Sam Seitz

Those who regularly read FiveThirtyEight may have seen the debut of their new column, “Political Confessional.” From what I can gather, their writers solicit “unpopular” opinions from people and then interview them. It is an interesting idea because it allows people to reveal views anonymously, making them more willing to share their controversial takes. By only featuring the respondents they want, however, FiveThirtyEight has imposed some degree of gatekeeping to prevent really odious views (racism, sexism, etc.) from hijacking their platform. But while the general concept behind the column fascinates me, I actually want to spend the rest of this post discussing the substance of the inaugural interview.

The piece features a man named Matt. Matt apparently used to strongly identify as a libertarian but has recently moved toward the center. His proposal is arguably not very moderate, however, as it calls for the imposition of an oligarchic government within the U.S. Despite re-reading the interview several times, I’m still not exactly certain I understand what Matt means when he says oligarchy, as the dictionary definition is simply “rule by a few.” But from what I can gather, he seems to defend a technocratic approach to governance in which “[administrators] are genuine experts in the things they’re tasked with running.” Given that this sounds more like a technocracy to me, I am unsure of just how oligarchic it would be. A “small bureaucracy” just sounds oxymoronic. But this is, perhaps, unfair semantics, and it misses the broader problem with his argument.

Matt’s core frustration is the absurdist theater that is contemporary American politics. In particular, Matt calls out political hobbyism:

I think a lot of people get worked up over things that they aren’t in a position control, and that makes them really unhappy. People would be a lot happier if they gave themselves permission not to care about election outcomes.

He also harbors resentment at the amateurish views of many of America’s leading politicians, arguing that they lack the relevant expertise to properly govern the nation. Matt contends that their lack of knowledge forces them to rely on “ideological, emotionally-driven arguments.” By allowing these nincompoops to run the United States and becoming stressed and angry while watching them do it, Matt believes people are wasting time that they could be using to learn, build communities, and sustain friendships.

As someone who has written posts arguing for the need to increase our respect for experts, I understand where Matt is coming from. I also agree that most voters are rationally ignorant, leaving them underinformed and poor evaluators of politicians’ worthiness. However, creating an autonomous technocracy is a terrible idea for several reasons. First, it is a myth that technocrats are not ideological or emotional. Everyone has biases and priors, and this shapes how they approach problems. In short, the assumption that there is an elite group of policy wonks that have fully grasped the complexities of the world is incredibly naive, and it smacks of central planning, which is ironic given Matt’s libertarian background. Second, this system would likely enjoy no legitimacy in a country like the U.S. that is so accustomed to democracy. Absent legitimacy and buy-in, no state will work, and this is true regardless of the competence of its administrators. Of course, it’s worth noting that when these allegedly infallible bureaucrats mess up (and they will), legitimacy will further erode because the entire founding myth of this silly political project – that the technocrats know what they are doing – would be utterly vitiated. This leads to the final problem, which is that there is no way to throw the rascals out. In the current American system, citizens can police their leaders by removing them from office during elections. This creates an incentive for good governance that simply does not exist in an authoritarian system. It is also a useful signaling mechanism that reveals information about voters’ preferences, and this can be very helpful to policymakers because it allows them to gauge the mood of the country and develop policy that accommodates it. Absent the information channel and pressure release valve of elections, the oligarchs might inadvertently trigger a revolution by continuing to push unpopular policy.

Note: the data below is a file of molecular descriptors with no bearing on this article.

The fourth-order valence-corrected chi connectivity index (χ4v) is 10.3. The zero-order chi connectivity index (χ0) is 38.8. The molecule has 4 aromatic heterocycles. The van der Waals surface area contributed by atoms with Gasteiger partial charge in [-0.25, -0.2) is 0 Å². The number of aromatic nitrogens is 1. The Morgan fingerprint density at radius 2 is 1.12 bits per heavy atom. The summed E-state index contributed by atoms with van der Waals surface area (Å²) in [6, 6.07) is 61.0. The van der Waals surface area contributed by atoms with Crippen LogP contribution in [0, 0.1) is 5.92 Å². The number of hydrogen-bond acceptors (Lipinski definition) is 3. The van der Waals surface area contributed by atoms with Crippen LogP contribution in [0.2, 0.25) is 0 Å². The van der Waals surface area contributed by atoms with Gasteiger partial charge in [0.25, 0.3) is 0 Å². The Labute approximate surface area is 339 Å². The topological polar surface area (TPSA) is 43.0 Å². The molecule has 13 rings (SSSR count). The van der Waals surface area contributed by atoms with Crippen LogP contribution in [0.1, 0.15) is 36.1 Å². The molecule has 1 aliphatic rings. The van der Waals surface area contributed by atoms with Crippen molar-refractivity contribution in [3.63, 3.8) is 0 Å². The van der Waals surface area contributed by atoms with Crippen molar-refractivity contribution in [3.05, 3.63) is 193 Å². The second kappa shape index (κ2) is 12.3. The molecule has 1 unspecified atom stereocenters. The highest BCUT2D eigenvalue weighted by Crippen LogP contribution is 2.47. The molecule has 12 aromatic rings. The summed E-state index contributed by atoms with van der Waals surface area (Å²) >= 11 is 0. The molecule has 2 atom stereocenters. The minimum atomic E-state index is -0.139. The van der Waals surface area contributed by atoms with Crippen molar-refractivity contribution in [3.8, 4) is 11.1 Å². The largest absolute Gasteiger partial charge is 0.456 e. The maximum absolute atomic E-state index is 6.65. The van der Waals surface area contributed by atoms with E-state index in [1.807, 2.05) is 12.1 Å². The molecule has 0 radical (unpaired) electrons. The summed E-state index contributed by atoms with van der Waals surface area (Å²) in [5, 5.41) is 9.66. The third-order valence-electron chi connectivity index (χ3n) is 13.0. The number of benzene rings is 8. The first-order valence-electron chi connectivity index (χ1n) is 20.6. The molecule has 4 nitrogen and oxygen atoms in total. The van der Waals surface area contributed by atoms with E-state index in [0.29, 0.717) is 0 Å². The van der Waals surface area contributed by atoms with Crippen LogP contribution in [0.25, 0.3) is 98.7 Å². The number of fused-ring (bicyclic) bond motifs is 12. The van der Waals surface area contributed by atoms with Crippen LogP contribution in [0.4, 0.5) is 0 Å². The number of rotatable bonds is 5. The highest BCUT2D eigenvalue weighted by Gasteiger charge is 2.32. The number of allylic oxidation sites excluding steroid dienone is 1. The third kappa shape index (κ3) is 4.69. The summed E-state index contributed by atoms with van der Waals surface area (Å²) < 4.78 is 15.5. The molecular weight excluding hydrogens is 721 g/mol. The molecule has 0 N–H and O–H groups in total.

But beyond these rather obvious shortcomings, Matt gets the problem exactly backward. It is not that politicians have too much control over the country; the real problem is they have too little. Most of the time, politicians can do very little real governing and count on the professional bureaucracy to keep chugging along. Indeed, they can shut the government down for multiple weeks, and essential personnel will still continue to toil away. Congress loves to pretend it’s important, but, in reality, it has largely ceded much of its power to the president and the bureaucracy because cowardly legislators are terrified of casting an incorrect vote and, as a result, ruining their political careers. It is for this very reason that Congress has not formally declared war since 1942. Its also for this reason that Republicans, when they finally had to follow through with their pledge to repeal Obamacare, couldn’t. Much better to let the president do the dirty work and suffer the consequences of failure, the logic goes. Because legislators have so few real responsibilities, they are free to engage in the stupid, partisan kabuki theater that has increasingly become the norm.

So to eliminate our incompetent politicians, we must, quite paradoxically, give them more power. By forcing legislators to make hard choices and real decisions instead of playing silly rhetorical games, maybe we can compel them to actually govern.